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Health effect of mega-lines needs review

Health effect of mega-lines needs independent review

A US study indicating a link between heightened exposure to electromagnetic fields and increased miscarriages shows the need for an independent review of the standards, Green Party Health Spokesperson Sue Kedgley says.

The report, by De-Kun Li of Oakland's Kaiser Foundation Research Institute, shows an 80 percent higher rate of miscarriage amongst women exposed to more than 1.6 micro-teslas of magnetic forces. It was presented at a weekend health forum in Hamilton organised by opponents of Transpower's Waikato mega-lines.

"The public health risks of the high-voltage lines issues must be taken very seriously. Given the escalating health system costs from chronic diseases that may have environmental causative factors, it is high time that risks to human health were given precedence over short-term economic interests," Ms Kedgley says.

"The present inter-agency Advisory Committee on the Health Effects of Electromagnetic Fields has members of the electricity and telecommunications industries on it. Those industries have a vested interest in retaining the current standard.

"We need a review which includes genuinely independent persons who have a public health perspective. It can then focus on the health risks and review all the scientific evidence available. The current standard setting the maximum level for exposure to EMFs is arbitrary, so the review should consider whether, if a precautionary approach is taken, it is appropriate or not.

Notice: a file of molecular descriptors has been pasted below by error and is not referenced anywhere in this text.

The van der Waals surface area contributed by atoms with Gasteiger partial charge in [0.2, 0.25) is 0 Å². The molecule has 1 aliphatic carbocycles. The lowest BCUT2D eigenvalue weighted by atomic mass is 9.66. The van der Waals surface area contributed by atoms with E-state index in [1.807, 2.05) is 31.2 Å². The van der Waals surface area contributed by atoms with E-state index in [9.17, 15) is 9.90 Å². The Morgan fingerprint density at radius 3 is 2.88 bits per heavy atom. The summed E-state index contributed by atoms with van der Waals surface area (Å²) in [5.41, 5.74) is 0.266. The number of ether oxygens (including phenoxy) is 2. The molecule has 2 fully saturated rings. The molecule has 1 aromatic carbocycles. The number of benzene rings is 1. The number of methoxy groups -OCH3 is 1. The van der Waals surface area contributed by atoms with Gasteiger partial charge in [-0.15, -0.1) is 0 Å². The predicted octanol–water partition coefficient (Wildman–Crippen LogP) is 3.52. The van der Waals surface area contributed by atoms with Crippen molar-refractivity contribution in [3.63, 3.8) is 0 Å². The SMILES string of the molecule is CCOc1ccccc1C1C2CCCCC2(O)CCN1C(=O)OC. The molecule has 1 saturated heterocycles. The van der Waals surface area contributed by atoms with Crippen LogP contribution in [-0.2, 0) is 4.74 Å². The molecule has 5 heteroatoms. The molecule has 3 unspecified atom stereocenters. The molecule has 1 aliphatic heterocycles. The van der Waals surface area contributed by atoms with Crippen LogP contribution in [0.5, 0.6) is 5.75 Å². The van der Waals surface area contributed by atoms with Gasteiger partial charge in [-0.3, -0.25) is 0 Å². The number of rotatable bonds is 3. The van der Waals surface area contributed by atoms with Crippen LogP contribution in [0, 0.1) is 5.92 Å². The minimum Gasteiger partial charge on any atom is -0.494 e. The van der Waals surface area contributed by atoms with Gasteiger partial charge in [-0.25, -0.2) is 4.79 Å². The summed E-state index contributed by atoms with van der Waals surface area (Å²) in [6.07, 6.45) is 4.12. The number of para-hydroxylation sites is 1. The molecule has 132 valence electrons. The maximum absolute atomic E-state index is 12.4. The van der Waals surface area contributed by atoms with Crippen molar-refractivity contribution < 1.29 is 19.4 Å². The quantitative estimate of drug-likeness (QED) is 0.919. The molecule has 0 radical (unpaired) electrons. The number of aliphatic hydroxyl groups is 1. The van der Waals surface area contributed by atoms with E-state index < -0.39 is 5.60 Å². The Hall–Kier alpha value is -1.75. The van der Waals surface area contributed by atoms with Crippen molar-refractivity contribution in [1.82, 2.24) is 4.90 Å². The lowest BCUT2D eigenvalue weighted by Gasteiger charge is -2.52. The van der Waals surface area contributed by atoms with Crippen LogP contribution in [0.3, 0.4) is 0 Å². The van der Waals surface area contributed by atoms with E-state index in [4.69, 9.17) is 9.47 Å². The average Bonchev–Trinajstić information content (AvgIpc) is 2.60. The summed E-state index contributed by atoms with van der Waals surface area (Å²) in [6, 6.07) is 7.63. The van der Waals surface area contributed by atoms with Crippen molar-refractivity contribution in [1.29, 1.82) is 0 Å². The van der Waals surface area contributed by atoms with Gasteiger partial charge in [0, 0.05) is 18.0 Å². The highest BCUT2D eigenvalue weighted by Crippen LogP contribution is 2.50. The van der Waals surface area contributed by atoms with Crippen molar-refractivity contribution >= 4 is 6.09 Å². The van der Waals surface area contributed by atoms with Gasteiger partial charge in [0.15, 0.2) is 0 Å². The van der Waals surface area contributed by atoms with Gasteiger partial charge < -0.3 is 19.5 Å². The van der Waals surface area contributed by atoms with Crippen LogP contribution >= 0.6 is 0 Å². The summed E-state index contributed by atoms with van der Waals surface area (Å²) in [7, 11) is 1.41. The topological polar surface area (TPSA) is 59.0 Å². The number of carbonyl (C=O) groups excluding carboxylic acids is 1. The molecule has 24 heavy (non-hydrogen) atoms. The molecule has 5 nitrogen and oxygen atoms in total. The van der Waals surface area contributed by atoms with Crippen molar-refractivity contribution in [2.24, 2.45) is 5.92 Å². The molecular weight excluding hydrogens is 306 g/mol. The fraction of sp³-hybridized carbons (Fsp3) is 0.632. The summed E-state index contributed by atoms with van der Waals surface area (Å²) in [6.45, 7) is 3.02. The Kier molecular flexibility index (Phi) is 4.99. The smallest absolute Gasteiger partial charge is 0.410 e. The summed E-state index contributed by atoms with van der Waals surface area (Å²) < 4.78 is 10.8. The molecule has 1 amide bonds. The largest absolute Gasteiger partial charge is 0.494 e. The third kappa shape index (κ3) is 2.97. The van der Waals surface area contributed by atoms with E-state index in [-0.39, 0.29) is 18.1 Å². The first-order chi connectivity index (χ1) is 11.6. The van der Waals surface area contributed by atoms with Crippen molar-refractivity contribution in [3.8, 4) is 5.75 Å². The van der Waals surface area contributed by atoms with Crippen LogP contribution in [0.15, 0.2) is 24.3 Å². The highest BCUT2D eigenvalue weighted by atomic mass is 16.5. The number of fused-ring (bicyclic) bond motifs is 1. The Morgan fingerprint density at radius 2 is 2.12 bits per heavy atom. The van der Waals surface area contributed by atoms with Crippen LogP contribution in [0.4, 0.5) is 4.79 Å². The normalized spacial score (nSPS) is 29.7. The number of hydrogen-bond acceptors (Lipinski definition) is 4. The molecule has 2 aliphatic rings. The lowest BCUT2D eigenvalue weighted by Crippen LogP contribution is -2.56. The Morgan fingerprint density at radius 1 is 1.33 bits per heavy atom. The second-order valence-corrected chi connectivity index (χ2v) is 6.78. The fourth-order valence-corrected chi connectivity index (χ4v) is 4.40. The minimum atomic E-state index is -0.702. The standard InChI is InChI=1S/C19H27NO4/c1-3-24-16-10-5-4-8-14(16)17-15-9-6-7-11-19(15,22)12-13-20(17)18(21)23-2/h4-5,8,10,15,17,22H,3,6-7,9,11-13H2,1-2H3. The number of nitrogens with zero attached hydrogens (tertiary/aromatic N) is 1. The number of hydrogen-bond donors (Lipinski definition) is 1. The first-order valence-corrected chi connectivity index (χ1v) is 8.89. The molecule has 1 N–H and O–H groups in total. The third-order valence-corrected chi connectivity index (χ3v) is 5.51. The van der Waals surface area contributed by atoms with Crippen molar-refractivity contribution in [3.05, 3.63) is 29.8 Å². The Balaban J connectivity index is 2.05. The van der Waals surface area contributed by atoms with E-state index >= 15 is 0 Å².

"This latest report follows a UK study which found a significantly increased risk of leukemia in children living near big pylons. More and more evidence is emerging that exposure to EMFs around high-voltage lines may pose a risk of various cancers such as leukemia.

"We can't just put our head in the sand and try to avoid these findings. We need a group of independent experts to review all the research and see whether the New Zealand standard for acceptable exposure should be lowered as a precautionary measure. It is crucial that we do this before any decision is made on whether to put these 400Kvh lines near residential dwellings."

Claims that there may even be a biological effect from exposure to electro-magnetic radiation at levels below the current standard, first made by New Zealander Dr Neil Cherry many years ago, should be looked at, Ms Kedgley says.

"There are other precautionary steps that New Zealand needs to consider, such as requiring high voltage power lines to be shielded and not built within a 500 metres radius of residential homes."

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